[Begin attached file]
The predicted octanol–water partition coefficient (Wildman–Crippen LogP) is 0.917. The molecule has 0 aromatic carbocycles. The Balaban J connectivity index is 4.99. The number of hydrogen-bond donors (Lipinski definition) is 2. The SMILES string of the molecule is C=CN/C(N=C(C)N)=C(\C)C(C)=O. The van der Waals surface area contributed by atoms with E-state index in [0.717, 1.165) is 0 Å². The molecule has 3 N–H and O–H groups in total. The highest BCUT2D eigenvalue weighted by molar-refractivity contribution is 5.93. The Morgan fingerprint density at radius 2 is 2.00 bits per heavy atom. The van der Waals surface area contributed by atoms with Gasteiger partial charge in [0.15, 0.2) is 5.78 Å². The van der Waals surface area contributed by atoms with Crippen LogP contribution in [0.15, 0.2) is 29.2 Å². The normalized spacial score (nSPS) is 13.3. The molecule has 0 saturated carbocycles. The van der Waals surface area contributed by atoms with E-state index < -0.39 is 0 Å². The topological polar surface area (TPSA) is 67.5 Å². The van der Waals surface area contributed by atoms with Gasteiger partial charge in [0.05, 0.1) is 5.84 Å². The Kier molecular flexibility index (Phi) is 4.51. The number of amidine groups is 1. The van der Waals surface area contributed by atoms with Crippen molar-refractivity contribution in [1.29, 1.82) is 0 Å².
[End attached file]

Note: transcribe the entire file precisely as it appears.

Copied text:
The predicted octanol–water partition coefficient (Wildman–Crippen LogP) is 0.917. The molecule has 0 aromatic carbocycles. The Balaban J connectivity index is 4.99. The number of hydrogen-bond donors (Lipinski definition) is 2. The SMILES string of the molecule is C=CN/C(N=C(C)N)=C(\C)C(C)=O. The van der Waals surface area contributed by atoms with E-state index in [0.717, 1.165) is 0 Å². The molecule has 3 N–H and O–H groups in total. The highest BCUT2D eigenvalue weighted by molar-refractivity contribution is 5.93. The Morgan fingerprint density at radius 2 is 2.00 bits per heavy atom. The van der Waals surface area contributed by atoms with Gasteiger partial charge in [0.15, 0.2) is 5.78 Å². The van der Waals surface area contributed by atoms with Crippen LogP contribution in [0.15, 0.2) is 29.2 Å². The normalized spacial score (nSPS) is 13.3. The molecule has 0 saturated carbocycles. The van der Waals surface area contributed by atoms with E-state index < -0.39 is 0 Å². The topological polar surface area (TPSA) is 67.5 Å². The van der Waals surface area contributed by atoms with Gasteiger partial charge in [0.05, 0.1) is 5.84 Å². The Kier molecular flexibility index (Phi) is 4.51. The number of amidine groups is 1. The van der Waals surface area contributed by atoms with Crippen molar-refractivity contribution in [1.29, 1.82) is 0 Å².